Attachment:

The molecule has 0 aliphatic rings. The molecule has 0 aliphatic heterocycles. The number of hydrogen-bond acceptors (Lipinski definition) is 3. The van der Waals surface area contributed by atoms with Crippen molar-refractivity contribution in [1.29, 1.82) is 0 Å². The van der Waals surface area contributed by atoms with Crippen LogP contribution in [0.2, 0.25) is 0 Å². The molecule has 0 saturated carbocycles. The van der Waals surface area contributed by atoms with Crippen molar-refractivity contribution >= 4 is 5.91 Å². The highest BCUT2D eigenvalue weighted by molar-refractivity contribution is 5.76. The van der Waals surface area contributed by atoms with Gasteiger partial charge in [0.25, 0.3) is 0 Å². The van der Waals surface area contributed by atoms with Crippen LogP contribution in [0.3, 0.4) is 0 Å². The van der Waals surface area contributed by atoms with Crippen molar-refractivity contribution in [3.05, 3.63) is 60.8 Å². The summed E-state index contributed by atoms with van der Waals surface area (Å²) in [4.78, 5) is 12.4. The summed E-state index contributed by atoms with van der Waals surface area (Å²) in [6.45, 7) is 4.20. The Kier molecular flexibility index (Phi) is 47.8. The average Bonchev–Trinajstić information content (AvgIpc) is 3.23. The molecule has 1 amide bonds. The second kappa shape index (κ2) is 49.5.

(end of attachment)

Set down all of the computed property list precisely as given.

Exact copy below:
The molecule has 0 aliphatic rings. The molecule has 0 aliphatic heterocycles. The number of hydrogen-bond acceptors (Lipinski definition) is 3. The van der Waals surface area contributed by atoms with Crippen molar-refractivity contribution in [1.29, 1.82) is 0 Å². The van der Waals surface area contributed by atoms with Crippen LogP contribution in [0.2, 0.25) is 0 Å². The molecule has 0 saturated carbocycles. The van der Waals surface area contributed by atoms with Crippen molar-refractivity contribution >= 4 is 5.91 Å². The highest BCUT2D eigenvalue weighted by molar-refractivity contribution is 5.76. The van der Waals surface area contributed by atoms with Gasteiger partial charge in [0.25, 0.3) is 0 Å². The van der Waals surface area contributed by atoms with Crippen LogP contribution in [0.3, 0.4) is 0 Å². The van der Waals surface area contributed by atoms with Crippen molar-refractivity contribution in [3.05, 3.63) is 60.8 Å². The summed E-state index contributed by atoms with van der Waals surface area (Å²) in [4.78, 5) is 12.4. The summed E-state index contributed by atoms with van der Waals surface area (Å²) in [6.45, 7) is 4.20. The Kier molecular flexibility index (Phi) is 47.8. The average Bonchev–Trinajstić information content (AvgIpc) is 3.23. The molecule has 1 amide bonds. The second kappa shape index (κ2) is 49.5.